Did you miss one of our webinars about Greater Sandhill Cranes? You can find recordings of all our webinars here! Click on the title of the webinar to watch the recording.

Everything You Want to Know About Greater Sandhill Crane Nesting

Presented by Erin Gelling and Van Graham
May 3, 2021

Greater Sandhill Cranes nest in the spring in wetlands, building large but simple nests on the ground surrounded by water. Forming life-long pair bonds, crane pairs will typically switch off incubating 2 eggs for 30 days, hatching young that are able to see and walk within a few hours. How do cranes build their nests and protect their nests against predators? Do the parents spend equal time incubating the eggs? What happens when a nest fails or eggs don’t hatch? What happens during hatching? Learn about general crane nesting biology, the more intricate details of nesting, and how you can help protect crane nests.

Hatching to Fledging to Independence: Raising Greater Sandhill Crane Chicks

Presented by Van Graham and Erin Gelling
July 28, 2021

Greater Sandhill Crane chicks hatch and almost immediately leave the nest with their parents. They spend the next 3 months growing almost an inch a day, learning what foods to eat, how to probe for food, how to fly, and developing wing and body feathers. By the end of summer, crane chicks (now called colts) can fly and are feeding on their own. But they continue to stay with their parents for almost a year: migrating south, spending the winter, and returning in the spring before finally leaving their parents. Learn what crane chicks eat, how they know what to eat, and when they learn to fly. Learn about sibling rivalry, family units, and how to distinguish colts from adults.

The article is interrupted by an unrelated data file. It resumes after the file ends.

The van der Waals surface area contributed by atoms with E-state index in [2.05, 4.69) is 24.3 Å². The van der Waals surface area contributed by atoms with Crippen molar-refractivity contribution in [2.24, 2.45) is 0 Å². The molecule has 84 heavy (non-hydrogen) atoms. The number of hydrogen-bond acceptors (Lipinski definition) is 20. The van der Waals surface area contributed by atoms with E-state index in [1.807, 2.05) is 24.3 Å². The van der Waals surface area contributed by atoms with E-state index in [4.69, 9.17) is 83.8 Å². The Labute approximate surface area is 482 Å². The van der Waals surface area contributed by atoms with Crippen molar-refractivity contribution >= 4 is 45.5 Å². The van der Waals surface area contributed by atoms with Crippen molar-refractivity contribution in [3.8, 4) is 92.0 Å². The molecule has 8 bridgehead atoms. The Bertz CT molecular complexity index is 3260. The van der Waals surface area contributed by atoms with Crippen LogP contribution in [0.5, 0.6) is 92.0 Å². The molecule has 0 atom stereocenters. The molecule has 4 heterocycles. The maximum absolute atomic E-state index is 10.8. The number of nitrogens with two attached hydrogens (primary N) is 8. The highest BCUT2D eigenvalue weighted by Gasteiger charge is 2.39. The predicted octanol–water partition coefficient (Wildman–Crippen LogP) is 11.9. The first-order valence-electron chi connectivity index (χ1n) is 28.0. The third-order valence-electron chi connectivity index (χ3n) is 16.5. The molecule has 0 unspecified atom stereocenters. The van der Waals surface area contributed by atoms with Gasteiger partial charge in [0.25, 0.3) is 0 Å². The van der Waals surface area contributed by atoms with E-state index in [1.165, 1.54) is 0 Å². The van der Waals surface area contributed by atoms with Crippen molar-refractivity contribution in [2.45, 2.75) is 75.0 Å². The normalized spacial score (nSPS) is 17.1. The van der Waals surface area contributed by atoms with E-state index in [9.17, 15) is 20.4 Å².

Fall Staging and Southern Migration of Greater Sandhill Cranes

Presented by Van Graham and Erin Gelling

Greater Sandhill Cranes gather in large groups in “staging” areas during the fall prior to migrating south for the winter. These staging areas are key places for cranes to feed and bulk up for their migration. Cranes migrate during the day and use key stopover sites located along their southern migration route to rest and refuel. Focusing on the Rocky Mountain Greater Sandhill Cranes, learn what staging areas are, why they are important, and how cranes use them. Learn how cranes migrate south and the key stopover sites they use along the way. Learn how people play a role in providing staging areas and what you can do to help cranes during staging and migration.